Attention, ladies! All of those less-than-great skincare habits will one day catch up with you. I know we’re all guilty of forgetting sunscreen sometimes or falling asleep with makeup on after a night out, but it’s always a great time to start treating your skin with a little more TLC.
As soon as you enter your twenties, your skin gradually begins to slow its collagen production. This is a big deal because collagen is what makes your skin appear supple.
While there’s nothing wrong with looking older, most of us want to go about it gracefully. This requires maintaining our skin’s health.
Ready to embark on a lifetime of gorgeous skin? Here’s why you should invest in your skin in your 20s.
There is nothing more important than SPF, but not all sunscreens are created equally. I’d highly recommend reading up on some of the differences between physical and chemical sunscreen.
I’ve found the natural, mineral options to be the best. Above all though, avoid sunscreens with avobenzone. Instead opt for zinc oxide.
While sunscreen is an absolute must, the sun still damages our skin under the surface even when we wear SPF. To keep your skin as glowy as ever, avoid direct sun exposure as much as possible, especially on your face.
Whether I’m in the desert, at the beach or in the mountains, I opt for physical protection. Think wide-brimmed hats, scarves and maxi skirts.
Morning & Night Skincare Routine
Cleanse, tone, moisturize and repeat! I make sure to follow this three-step process twice a day, every day. Of course, everyone has different needs, so you’ll want to tweak your skincare routine accordingly.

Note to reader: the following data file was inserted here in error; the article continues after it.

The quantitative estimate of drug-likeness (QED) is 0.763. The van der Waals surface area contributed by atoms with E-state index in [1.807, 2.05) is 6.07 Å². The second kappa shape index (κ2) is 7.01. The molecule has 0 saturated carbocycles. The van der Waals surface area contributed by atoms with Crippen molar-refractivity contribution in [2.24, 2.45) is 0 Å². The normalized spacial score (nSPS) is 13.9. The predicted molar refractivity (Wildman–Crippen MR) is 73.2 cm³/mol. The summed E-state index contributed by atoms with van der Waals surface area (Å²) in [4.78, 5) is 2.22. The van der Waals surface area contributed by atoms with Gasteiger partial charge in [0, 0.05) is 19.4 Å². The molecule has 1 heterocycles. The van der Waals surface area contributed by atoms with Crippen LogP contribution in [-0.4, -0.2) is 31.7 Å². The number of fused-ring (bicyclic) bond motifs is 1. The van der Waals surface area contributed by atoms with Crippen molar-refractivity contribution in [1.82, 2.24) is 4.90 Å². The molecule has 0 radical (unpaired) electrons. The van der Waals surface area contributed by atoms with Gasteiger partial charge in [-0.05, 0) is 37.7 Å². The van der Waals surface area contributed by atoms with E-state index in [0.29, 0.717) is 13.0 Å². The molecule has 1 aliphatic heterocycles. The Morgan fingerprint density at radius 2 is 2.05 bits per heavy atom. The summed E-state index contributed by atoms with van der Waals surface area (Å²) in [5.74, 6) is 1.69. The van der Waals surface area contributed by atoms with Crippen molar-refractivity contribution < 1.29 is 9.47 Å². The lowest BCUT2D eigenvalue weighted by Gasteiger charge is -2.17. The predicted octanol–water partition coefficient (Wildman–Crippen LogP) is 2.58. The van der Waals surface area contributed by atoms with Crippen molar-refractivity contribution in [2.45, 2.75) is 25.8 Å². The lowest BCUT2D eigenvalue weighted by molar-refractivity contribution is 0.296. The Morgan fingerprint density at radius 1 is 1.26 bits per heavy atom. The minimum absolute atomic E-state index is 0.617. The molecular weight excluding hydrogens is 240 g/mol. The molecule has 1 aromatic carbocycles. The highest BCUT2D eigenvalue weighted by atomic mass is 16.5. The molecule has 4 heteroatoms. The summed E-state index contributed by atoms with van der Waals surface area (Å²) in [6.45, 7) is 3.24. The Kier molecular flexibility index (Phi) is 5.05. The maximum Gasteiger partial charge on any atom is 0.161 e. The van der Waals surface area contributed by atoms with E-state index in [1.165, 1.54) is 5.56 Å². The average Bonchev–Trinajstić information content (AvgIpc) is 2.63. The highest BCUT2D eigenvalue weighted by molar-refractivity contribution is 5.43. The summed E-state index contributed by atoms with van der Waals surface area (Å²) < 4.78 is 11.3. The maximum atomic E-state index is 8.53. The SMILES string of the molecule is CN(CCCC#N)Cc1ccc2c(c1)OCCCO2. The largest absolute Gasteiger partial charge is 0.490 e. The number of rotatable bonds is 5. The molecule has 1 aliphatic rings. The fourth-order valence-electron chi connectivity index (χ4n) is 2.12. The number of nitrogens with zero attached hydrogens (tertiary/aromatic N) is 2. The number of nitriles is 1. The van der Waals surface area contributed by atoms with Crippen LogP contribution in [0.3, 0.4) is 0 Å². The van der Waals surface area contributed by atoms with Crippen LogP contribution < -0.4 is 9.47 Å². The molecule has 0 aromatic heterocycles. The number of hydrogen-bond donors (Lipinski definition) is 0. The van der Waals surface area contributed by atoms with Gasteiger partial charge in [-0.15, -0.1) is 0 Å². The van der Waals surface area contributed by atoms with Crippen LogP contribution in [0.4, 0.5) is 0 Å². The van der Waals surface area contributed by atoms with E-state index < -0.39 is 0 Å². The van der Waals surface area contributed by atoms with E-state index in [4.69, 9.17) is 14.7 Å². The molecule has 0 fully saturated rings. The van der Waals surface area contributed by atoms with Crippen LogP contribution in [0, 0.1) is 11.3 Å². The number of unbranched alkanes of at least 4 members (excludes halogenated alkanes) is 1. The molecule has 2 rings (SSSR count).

If your skin is dry, you might want to opt for micellar water in the morning rather than a cleanser. And, if you have oily skin, look for moisturizers without mineral oil.
You may be surprised at how your skin responds to certain products or ingredients, so experimentation can be good. Though, whatever your skin type, stick to a solid cleanse, tone and moisturize routine.
Once you’ve locked down a daily routine, it’s time to think about special treatments for your skin. I’m about to hit 30, and traveling hasn’t been the kindest to my skin. That’s why I’m opting to give my skin everything that it needs to stay happy and healthy.
Here are the cornerstones of my skincare routine:
Regular Facials: This is a must at any age! After a long flight, I always head for a facial to indulge my skin after that punishing airplane air.
Peels And Needling: Once you start seeing fine lines, it’s time to ramp up your skin’s collagen production. Chemical peels are amazing for that! Often, they just use ingredients as simple as the acid in fruit to remove dead skin and push your body’s natural healing system into overdrive.
Needling is a newer trend, and I’m bananas for it! Your skin is numbed before the procedure, so you’re not doubled over in pain during the treatment.
It works on the same basic principles as a peel. By creating minuscule holes in your skin, it signals to your body that it’s time to start the healing process.
It works wonders for acne scars and fine lines. Each time you have a session, your skin will create a fresh new layer of collagen.
Botox: You’ve probably heard of this one too, so let’s tackle some of its misconceptions. First up, Botox isn’t permanent, so it’s something you’ll have to maintain with future appointments.
Starting with Botox in your 20s is an ideal way to avoid deep wrinkles. And, that frozen, I’ve-just-had-Botox look is not what you’ll end up with should you visit a trusted doctor.
Also, it’s important not to confuse Botox with fillers. Anti-wrinkle injections like Botox will temporarily block signals from your nerves to your facial muscles. Fillers, on the other hand, are injected into your skin to fill in wrinkles.
See a Dermatologist
Seeing a dermatologist is the most vital piece of advice I will share regarding skin care. If you ever have a question about your skin, see a dermatologist.
If you have skin spots, moles, or anything else peculiar appear on your skin, don’t put off making that appointment. If you have a family history of melanoma, it’s especially important to pay close attention to skin irregularities or any other changes in moles.
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